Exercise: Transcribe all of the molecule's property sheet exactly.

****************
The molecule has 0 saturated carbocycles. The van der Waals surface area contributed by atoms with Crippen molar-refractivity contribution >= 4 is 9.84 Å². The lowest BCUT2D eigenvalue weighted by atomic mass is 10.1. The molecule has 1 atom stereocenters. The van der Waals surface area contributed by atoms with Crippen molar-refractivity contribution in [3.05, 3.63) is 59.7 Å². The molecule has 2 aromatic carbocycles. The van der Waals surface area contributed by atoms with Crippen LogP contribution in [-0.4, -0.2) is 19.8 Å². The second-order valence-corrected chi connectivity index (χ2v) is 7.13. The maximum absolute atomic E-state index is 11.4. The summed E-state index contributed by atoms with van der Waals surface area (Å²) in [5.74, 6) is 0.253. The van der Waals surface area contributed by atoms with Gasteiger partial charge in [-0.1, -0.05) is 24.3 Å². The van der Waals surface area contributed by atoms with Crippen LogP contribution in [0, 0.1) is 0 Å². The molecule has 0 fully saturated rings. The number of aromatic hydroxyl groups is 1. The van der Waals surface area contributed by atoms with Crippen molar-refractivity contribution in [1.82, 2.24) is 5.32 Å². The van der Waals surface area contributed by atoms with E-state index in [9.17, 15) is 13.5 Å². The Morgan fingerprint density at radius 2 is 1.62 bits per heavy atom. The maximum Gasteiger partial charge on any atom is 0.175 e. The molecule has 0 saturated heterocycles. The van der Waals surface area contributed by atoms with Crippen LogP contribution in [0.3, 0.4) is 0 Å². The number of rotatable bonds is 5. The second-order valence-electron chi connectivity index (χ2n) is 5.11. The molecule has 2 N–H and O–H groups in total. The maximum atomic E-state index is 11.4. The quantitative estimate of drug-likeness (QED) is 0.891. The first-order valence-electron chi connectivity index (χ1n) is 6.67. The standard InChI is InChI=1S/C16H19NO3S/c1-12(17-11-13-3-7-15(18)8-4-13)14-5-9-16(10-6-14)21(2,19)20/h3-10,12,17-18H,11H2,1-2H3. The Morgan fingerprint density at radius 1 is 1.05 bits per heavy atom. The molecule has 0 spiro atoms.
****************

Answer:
The molecule has 0 saturated carbocycles. The van der Waals surface area contributed by atoms with Crippen molar-refractivity contribution >= 4 is 9.84 Å². The lowest BCUT2D eigenvalue weighted by atomic mass is 10.1. The molecule has 1 atom stereocenters. The van der Waals surface area contributed by atoms with Crippen molar-refractivity contribution in [3.05, 3.63) is 59.7 Å². The molecule has 2 aromatic carbocycles. The van der Waals surface area contributed by atoms with Crippen LogP contribution in [-0.4, -0.2) is 19.8 Å². The second-order valence-corrected chi connectivity index (χ2v) is 7.13. The maximum absolute atomic E-state index is 11.4. The summed E-state index contributed by atoms with van der Waals surface area (Å²) in [5.74, 6) is 0.253. The van der Waals surface area contributed by atoms with Gasteiger partial charge in [-0.1, -0.05) is 24.3 Å². The van der Waals surface area contributed by atoms with Crippen LogP contribution in [0, 0.1) is 0 Å². The molecule has 0 fully saturated rings. The number of aromatic hydroxyl groups is 1. The van der Waals surface area contributed by atoms with Crippen molar-refractivity contribution in [1.82, 2.24) is 5.32 Å². The van der Waals surface area contributed by atoms with E-state index in [9.17, 15) is 13.5 Å². The Morgan fingerprint density at radius 2 is 1.62 bits per heavy atom. The maximum Gasteiger partial charge on any atom is 0.175 e. The molecule has 0 saturated heterocycles. The van der Waals surface area contributed by atoms with Crippen LogP contribution in [0.3, 0.4) is 0 Å². The number of rotatable bonds is 5. The second-order valence-electron chi connectivity index (χ2n) is 5.11. The molecule has 2 N–H and O–H groups in total. The maximum atomic E-state index is 11.4. The quantitative estimate of drug-likeness (QED) is 0.891. The first-order valence-electron chi connectivity index (χ1n) is 6.67. The standard InChI is InChI=1S/C16H19NO3S/c1-12(17-11-13-3-7-15(18)8-4-13)14-5-9-16(10-6-14)21(2,19)20/h3-10,12,17-18H,11H2,1-2H3. The Morgan fingerprint density at radius 1 is 1.05 bits per heavy atom. The molecule has 0 spiro atoms.